Iron Deficiency Anemia

Nutritional Report by Jessina Esqueda

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What is it?


Anemia is a condition in which the body does not have enough healthy red blood cells. Red blood cells provide oxygen to body tissues. There are many types of anemia.

Iron deficiency anemia occurs when your body does not have enough iron. Iron helps make red blood cells.

Causes

Iron is a key part of red blood cells. Without iron, the blood cannot carry oxygen effectively. Your body normally gets iron through your diet. It also reuses iron from old red blood cells.

You get iron deficiency anemia when your body's iron stores run low. This can occur when:

  • You lose more blood cells and iron than your body can replace
  • Your body does not do a good job of absorbing iron
  • Your body is able to absorb iron, but you are not eating enough foods that contain iron
  • Your body needs more iron than normal (such as if you are pregnant or breastfeeding)

You may not get enough iron in your diet if:

  • You are a strict vegetarian
  • You are an older adult and do not eat a full diet

Symptoms

You may have no symptoms if the anemia is mild.

Most of the time, symptoms are mild at first and develop slowly. Symptoms may include:

  • Feeling grumpy
  • Feeling weak or tired more often than usual, or with exercise
  • Headaches
  • Problems concentrating or thinking

As the anemia gets worse, symptoms may include:

  • Blue color to the whites of the eyes
  • Brittle nails
  • Desire to eat ice or other non-food things (pica)
  • Light-headedness when you stand up
  • Pale skin color
  • Shortness of breath
  • Sore tongue

Symptoms of the conditions that cause iron deficiency anemia include:

  • Dark, tar-colored stools or blood
  • Heavy menstrual bleeding (women)
  • Pain in the upper belly (from ulcers)
  • Weight loss (in people with cancer)

Exams and tests

To diagnose anemia, your doctor may order these blood tests:

  • Hematocrit and hemoglobin (red blood cell measures)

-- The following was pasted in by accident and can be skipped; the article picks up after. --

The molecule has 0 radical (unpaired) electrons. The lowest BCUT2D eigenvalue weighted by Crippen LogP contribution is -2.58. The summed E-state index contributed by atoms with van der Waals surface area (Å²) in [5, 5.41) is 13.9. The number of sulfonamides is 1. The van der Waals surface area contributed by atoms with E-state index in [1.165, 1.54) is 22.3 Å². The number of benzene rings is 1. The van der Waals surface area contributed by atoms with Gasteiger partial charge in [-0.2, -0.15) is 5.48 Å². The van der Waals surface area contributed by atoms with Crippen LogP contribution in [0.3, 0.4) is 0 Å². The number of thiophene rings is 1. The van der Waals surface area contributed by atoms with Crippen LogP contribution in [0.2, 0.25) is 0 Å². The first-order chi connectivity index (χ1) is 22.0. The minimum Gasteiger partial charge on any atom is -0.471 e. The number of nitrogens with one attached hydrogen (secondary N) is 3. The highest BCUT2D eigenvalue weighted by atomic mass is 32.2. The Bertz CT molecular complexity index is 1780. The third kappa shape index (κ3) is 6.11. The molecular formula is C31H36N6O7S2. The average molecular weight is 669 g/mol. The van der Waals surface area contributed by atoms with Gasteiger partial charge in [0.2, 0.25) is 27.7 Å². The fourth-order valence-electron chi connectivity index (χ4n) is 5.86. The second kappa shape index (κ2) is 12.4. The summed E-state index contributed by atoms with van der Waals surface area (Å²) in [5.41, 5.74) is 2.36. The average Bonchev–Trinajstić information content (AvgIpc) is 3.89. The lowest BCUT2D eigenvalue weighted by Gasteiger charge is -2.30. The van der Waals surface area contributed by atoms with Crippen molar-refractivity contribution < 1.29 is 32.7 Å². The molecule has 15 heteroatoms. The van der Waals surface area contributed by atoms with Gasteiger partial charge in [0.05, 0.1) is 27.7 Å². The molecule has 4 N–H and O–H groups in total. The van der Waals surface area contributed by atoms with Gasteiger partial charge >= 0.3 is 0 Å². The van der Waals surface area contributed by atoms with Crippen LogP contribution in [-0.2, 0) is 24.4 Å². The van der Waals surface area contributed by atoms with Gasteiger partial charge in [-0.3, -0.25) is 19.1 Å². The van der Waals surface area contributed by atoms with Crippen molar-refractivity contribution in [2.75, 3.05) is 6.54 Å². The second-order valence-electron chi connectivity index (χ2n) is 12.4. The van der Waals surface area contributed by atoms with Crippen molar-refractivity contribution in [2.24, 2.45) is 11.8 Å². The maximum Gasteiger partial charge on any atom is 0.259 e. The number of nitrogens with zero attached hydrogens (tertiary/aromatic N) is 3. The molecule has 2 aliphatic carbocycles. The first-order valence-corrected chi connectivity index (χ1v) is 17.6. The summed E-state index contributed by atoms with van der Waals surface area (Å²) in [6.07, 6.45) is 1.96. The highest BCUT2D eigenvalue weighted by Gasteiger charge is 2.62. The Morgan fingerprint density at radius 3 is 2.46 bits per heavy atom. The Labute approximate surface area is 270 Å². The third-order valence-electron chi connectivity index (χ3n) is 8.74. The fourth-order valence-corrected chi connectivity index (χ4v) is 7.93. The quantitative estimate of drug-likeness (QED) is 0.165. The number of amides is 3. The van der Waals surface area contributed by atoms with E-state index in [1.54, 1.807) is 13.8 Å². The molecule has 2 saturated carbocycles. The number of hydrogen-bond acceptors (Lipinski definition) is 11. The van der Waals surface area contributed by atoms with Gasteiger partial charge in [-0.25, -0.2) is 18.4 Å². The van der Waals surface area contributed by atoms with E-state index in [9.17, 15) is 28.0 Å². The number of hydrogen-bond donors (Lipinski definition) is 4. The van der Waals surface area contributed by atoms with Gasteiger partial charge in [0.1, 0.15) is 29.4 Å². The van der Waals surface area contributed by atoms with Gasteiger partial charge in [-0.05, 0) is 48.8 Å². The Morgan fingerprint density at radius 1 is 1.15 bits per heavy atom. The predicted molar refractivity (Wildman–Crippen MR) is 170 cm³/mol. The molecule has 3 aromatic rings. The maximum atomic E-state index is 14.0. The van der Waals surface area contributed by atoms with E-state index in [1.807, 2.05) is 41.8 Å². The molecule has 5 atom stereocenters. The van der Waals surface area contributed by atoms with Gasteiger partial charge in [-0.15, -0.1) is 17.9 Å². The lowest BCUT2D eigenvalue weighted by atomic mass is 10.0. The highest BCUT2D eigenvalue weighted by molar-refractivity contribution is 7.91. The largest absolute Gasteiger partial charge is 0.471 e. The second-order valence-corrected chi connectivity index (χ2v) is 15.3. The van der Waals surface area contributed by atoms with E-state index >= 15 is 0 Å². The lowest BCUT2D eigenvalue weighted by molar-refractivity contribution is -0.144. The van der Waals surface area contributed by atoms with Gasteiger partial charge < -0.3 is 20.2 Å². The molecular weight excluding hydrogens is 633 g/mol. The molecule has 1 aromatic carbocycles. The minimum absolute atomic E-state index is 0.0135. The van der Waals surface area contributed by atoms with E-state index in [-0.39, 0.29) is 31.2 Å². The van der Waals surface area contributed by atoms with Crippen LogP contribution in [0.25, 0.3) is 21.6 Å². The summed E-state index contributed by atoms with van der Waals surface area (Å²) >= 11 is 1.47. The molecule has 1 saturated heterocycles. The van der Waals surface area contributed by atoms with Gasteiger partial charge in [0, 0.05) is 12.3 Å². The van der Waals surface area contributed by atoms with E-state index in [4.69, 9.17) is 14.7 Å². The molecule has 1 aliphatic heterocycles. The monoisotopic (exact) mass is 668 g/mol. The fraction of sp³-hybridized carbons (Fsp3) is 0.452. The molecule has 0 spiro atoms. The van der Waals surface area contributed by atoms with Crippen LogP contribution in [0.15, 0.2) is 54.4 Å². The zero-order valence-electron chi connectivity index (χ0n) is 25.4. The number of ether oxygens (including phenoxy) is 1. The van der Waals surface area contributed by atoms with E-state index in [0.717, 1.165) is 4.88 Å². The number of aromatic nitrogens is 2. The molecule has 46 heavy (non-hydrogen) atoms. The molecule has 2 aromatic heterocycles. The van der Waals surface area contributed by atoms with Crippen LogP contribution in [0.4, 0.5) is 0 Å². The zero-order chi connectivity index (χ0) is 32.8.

• RBC indices

Tests to check iron levels in your blood include:

  • Bone marrow exam (rare)
  • Iron binding capacity(TIBC) in the blood
  • Serum ferritin
  • Serum iron level

Tests that may be done to look for the cause of iron deficiency:

  • Colonscopy
  • Fecal occult blood test
  • Upper endoscopy

Treatment

Treatment may include taking iron supplements and eating iron-rich foods.

Iron supplements (most often ferrous sulfate) are needed to build up the iron stores in your body. Most of the time, your doctor or nurse will measure your iron levels before starting supplements.Your hematocrit should return to normal after 2 months of iron therapy. You will need to keep taking iron for another 6 to 12 months to replace the body's iron stores in the bone marrow.

Iron-rich foods

  • Chicken and turkey
  • Dried lentils, peas, and beans
  • Fish
  • Meats (liver is the highest source)
  • Peanut butter
  • Soybeans
  • Whole-grain bread

Other sources include:

  • Oatmeal
  • Raisins, prunes, and apricots
  • Spinach, kale, and other greens

Prevention

A balanced diet should include enough iron. Red meat, liver, and egg yolks are high sources of iron. Flour, bread, and some cereals are fortified with iron. If advised by your doctor, take iron supplements if you are not getting enough iron in your diet.

Works cited

Iron Deficiency Anemia: MedlinePlus Medical Encyclopedia." U.S National Library of Medicine. U.S. National Library of Medicine, n.d. Web. 16 Jan. 2015.

Google." Google. N.p., n.d. Web. 13 Jan. 2015.